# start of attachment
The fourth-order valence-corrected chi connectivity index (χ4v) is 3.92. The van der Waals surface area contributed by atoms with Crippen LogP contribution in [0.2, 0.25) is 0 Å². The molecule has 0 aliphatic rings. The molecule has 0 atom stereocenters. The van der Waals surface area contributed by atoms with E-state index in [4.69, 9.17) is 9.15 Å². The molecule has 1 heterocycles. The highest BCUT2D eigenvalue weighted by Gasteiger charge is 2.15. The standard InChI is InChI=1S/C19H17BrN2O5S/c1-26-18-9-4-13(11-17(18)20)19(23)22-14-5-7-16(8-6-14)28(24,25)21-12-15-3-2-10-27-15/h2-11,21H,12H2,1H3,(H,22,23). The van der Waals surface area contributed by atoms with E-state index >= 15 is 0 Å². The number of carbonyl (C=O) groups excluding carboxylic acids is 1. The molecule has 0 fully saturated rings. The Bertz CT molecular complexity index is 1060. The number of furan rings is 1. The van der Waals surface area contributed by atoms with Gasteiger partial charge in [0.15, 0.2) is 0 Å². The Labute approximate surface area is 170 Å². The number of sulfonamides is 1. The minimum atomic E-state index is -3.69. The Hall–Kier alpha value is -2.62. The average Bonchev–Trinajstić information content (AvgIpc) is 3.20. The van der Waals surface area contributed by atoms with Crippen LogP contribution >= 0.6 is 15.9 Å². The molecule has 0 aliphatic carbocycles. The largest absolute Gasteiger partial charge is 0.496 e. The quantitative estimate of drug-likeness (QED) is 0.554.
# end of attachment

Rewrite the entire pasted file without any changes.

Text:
The fourth-order valence-corrected chi connectivity index (χ4v) is 3.92. The van der Waals surface area contributed by atoms with Crippen LogP contribution in [0.2, 0.25) is 0 Å². The molecule has 0 aliphatic rings. The molecule has 0 atom stereocenters. The van der Waals surface area contributed by atoms with E-state index in [4.69, 9.17) is 9.15 Å². The molecule has 1 heterocycles. The highest BCUT2D eigenvalue weighted by Gasteiger charge is 2.15. The standard InChI is InChI=1S/C19H17BrN2O5S/c1-26-18-9-4-13(11-17(18)20)19(23)22-14-5-7-16(8-6-14)28(24,25)21-12-15-3-2-10-27-15/h2-11,21H,12H2,1H3,(H,22,23). The van der Waals surface area contributed by atoms with E-state index >= 15 is 0 Å². The number of carbonyl (C=O) groups excluding carboxylic acids is 1. The molecule has 0 fully saturated rings. The Bertz CT molecular complexity index is 1060. The number of furan rings is 1. The van der Waals surface area contributed by atoms with Gasteiger partial charge in [0.15, 0.2) is 0 Å². The Labute approximate surface area is 170 Å². The number of sulfonamides is 1. The minimum atomic E-state index is -3.69. The Hall–Kier alpha value is -2.62. The average Bonchev–Trinajstić information content (AvgIpc) is 3.20. The van der Waals surface area contributed by atoms with Crippen LogP contribution >= 0.6 is 15.9 Å². The molecule has 0 aliphatic carbocycles. The largest absolute Gasteiger partial charge is 0.496 e. The quantitative estimate of drug-likeness (QED) is 0.554.